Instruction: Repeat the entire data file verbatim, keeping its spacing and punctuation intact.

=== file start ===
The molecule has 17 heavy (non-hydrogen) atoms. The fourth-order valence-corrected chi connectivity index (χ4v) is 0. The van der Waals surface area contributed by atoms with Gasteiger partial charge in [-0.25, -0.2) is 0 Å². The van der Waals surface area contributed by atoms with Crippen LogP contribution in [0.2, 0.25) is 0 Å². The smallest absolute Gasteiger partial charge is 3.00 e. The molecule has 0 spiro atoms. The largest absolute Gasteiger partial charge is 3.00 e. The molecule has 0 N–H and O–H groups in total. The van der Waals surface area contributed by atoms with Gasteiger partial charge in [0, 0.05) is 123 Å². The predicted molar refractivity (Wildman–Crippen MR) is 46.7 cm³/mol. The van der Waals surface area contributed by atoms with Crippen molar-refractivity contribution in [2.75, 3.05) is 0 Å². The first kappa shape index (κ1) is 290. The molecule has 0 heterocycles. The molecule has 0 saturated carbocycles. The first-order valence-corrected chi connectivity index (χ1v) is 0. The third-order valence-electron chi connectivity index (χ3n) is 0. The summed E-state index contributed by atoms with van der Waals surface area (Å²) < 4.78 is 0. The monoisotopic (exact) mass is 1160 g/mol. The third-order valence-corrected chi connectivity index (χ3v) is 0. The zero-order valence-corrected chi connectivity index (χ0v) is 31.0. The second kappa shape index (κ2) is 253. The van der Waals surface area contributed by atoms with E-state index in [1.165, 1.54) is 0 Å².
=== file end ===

The molecule has 17 heavy (non-hydrogen) atoms. The fourth-order valence-corrected chi connectivity index (χ4v) is 0. The van der Waals surface area contributed by atoms with Gasteiger partial charge in [-0.25, -0.2) is 0 Å². The van der Waals surface area contributed by atoms with Crippen LogP contribution in [0.2, 0.25) is 0 Å². The smallest absolute Gasteiger partial charge is 3.00 e. The molecule has 0 spiro atoms. The largest absolute Gasteiger partial charge is 3.00 e. The molecule has 0 N–H and O–H groups in total. The van der Waals surface area contributed by atoms with Gasteiger partial charge in [0, 0.05) is 123 Å². The predicted molar refractivity (Wildman–Crippen MR) is 46.7 cm³/mol. The van der Waals surface area contributed by atoms with Crippen molar-refractivity contribution in [2.75, 3.05) is 0 Å². The first kappa shape index (κ1) is 290. The molecule has 0 heterocycles. The molecule has 0 saturated carbocycles. The first-order valence-corrected chi connectivity index (χ1v) is 0. The third-order valence-electron chi connectivity index (χ3n) is 0. The summed E-state index contributed by atoms with van der Waals surface area (Å²) < 4.78 is 0. The monoisotopic (exact) mass is 1160 g/mol. The third-order valence-corrected chi connectivity index (χ3v) is 0. The zero-order valence-corrected chi connectivity index (χ0v) is 31.0. The second kappa shape index (κ2) is 253. The van der Waals surface area contributed by atoms with E-state index in [1.165, 1.54) is 0 Å².